As brands manage multi-channel strategies, 2014 will see them use Facebook to concentrate on keeping the customers they already have.

Getting new clientele on the books should always be one of brands’ top goals, but 2014 might be the first time online businesses devote more resources to retaining existing customers, rather than finding new prospects. According to a study by BIA/Kelsey and Manta, 62 percent of marketers plan to spend a greater portion of their marketing budgets on tools and campaigns that keep their clients in the fold.

Building relationships = keeping business?

As Brafton reported, it’s a lot easier to make money when you’re targeting past clients, rather than new customers. In fact, existing customers give companies success rates between 60 and 70 percent, while deals are closed with leads between 5 and 20 percent of the time. So it’s no wonder brands want to hold onto what they’ve got – and potentially make an upsell.

The kerfuffle surrounding Amazon Prime’s price hike demonstrated social marketing isn’t just a brand awareness tool – it’s a way to maintain dialogue with customers to keep them from bolting at the first sign of an unpopular policy. BIA/Kelsey and Manta’s study found the most popular tool for customer retention strategies in 2014 appears to be Facebook, with 52.1 percent of marketers citing it as the best customer loyalty channel.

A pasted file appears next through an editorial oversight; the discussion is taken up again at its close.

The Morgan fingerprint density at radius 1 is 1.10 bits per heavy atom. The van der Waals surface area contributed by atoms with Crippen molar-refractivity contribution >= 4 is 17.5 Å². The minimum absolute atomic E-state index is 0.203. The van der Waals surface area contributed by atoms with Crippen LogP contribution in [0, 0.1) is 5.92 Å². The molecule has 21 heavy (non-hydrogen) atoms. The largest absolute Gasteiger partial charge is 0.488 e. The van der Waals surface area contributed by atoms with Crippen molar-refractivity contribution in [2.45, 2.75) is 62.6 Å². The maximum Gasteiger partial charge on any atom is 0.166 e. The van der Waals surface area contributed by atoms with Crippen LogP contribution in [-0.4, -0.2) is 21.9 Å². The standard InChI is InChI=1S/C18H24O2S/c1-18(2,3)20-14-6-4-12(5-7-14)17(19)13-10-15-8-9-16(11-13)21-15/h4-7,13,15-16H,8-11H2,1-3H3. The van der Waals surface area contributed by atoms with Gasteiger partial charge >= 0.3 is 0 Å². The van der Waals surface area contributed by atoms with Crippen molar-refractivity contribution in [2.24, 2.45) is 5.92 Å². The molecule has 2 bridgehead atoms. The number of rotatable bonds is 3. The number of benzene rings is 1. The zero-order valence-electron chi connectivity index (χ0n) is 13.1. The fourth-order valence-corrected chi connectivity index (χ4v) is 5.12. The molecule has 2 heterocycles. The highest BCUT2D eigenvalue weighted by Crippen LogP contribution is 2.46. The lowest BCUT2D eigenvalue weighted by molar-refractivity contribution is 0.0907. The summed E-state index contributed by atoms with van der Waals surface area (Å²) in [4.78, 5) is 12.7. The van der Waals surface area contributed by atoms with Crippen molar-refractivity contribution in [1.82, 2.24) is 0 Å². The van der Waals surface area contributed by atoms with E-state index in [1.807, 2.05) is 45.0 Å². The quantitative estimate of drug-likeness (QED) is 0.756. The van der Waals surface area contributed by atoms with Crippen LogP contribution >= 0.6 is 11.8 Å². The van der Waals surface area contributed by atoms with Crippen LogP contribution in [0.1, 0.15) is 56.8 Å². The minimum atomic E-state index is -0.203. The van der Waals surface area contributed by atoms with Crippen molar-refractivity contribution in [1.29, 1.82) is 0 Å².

Social media communities are good for business

Organic Facebook visibility is dropping, and the network is encouraging paid advertisement. This week, the official FB blog announced that ads would be more prominent in users’ News Feeds. This is a fine way to get new business, but it also means sharing organic content on the platform may be less successful than in the past.

That being said, past customers who already know and Like businesses online can purposefully go to a brand page to voice concerns and view content. This makes Facebook an excellent community tool for staying in touch with regular customers and sharing information with repeat clients.

Twitter, email and other channels might naturally become the focus of prospecting campaigns. Email is already more effective – perhaps 40 times better – at garnering new business. Social media networks are diversifying in their strengths anyways. Google+ gives an SEO boost while upping engagement for its growing user base, Pinterest appeals to B2C ecommerce shoppers and LinkedIn helps B2B professionals connect. Facebook is potentially becoming one of the better methods for retaining customers, so brands should take note and adjust their social strategies accordingly. 

Alex Butzbach is a Marketing Writer at Brafton. He studied Communications at Boston College, and after a brief stint teaching English in Japan, he entered the world of content marketing. When he isn't writing and researching, he can be found on a bike somewhere in Metro Boston.